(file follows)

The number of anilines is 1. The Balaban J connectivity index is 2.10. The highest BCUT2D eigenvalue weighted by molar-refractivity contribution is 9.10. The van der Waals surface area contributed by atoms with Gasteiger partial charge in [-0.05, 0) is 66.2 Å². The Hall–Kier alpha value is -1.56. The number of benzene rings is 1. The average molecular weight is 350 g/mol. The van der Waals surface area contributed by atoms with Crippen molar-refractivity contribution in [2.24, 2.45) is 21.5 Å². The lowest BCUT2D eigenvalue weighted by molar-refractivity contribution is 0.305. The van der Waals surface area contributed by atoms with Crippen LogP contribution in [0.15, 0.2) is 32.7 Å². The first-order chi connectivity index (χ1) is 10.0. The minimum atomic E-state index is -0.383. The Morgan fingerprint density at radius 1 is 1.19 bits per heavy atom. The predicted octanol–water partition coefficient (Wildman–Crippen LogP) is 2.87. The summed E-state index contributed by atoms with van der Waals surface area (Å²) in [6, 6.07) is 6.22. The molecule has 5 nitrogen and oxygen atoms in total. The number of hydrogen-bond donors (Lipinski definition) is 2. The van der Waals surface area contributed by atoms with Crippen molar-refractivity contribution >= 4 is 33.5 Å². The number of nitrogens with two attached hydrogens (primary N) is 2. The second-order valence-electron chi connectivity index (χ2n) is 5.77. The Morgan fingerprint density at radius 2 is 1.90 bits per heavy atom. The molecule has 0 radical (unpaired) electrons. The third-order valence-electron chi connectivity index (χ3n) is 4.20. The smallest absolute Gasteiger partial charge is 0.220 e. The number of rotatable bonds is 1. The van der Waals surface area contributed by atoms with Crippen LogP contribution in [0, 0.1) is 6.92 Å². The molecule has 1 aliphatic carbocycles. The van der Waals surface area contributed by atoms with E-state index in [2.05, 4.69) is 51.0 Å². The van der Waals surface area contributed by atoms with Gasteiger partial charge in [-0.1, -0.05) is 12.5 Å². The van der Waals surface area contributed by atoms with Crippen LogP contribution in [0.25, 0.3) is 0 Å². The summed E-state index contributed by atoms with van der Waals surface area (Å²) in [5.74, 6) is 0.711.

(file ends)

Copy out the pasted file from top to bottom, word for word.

The number of anilines is 1. The Balaban J connectivity index is 2.10. The highest BCUT2D eigenvalue weighted by molar-refractivity contribution is 9.10. The van der Waals surface area contributed by atoms with Gasteiger partial charge in [-0.05, 0) is 66.2 Å². The Hall–Kier alpha value is -1.56. The number of benzene rings is 1. The average molecular weight is 350 g/mol. The van der Waals surface area contributed by atoms with Crippen molar-refractivity contribution in [2.24, 2.45) is 21.5 Å². The lowest BCUT2D eigenvalue weighted by molar-refractivity contribution is 0.305. The van der Waals surface area contributed by atoms with Crippen LogP contribution in [0.15, 0.2) is 32.7 Å². The first-order chi connectivity index (χ1) is 10.0. The minimum atomic E-state index is -0.383. The Morgan fingerprint density at radius 1 is 1.19 bits per heavy atom. The predicted octanol–water partition coefficient (Wildman–Crippen LogP) is 2.87. The summed E-state index contributed by atoms with van der Waals surface area (Å²) in [6, 6.07) is 6.22. The molecule has 5 nitrogen and oxygen atoms in total. The number of hydrogen-bond donors (Lipinski definition) is 2. The van der Waals surface area contributed by atoms with Crippen molar-refractivity contribution >= 4 is 33.5 Å². The number of nitrogens with two attached hydrogens (primary N) is 2. The second-order valence-electron chi connectivity index (χ2n) is 5.77. The Morgan fingerprint density at radius 2 is 1.90 bits per heavy atom. The molecule has 0 radical (unpaired) electrons. The third-order valence-electron chi connectivity index (χ3n) is 4.20. The smallest absolute Gasteiger partial charge is 0.220 e. The number of rotatable bonds is 1. The van der Waals surface area contributed by atoms with Crippen LogP contribution in [0, 0.1) is 6.92 Å². The molecule has 1 aliphatic carbocycles. The van der Waals surface area contributed by atoms with E-state index in [2.05, 4.69) is 51.0 Å². The van der Waals surface area contributed by atoms with Gasteiger partial charge in [-0.1, -0.05) is 12.5 Å². The van der Waals surface area contributed by atoms with Crippen LogP contribution in [0.25, 0.3) is 0 Å². The summed E-state index contributed by atoms with van der Waals surface area (Å²) in [5.74, 6) is 0.711.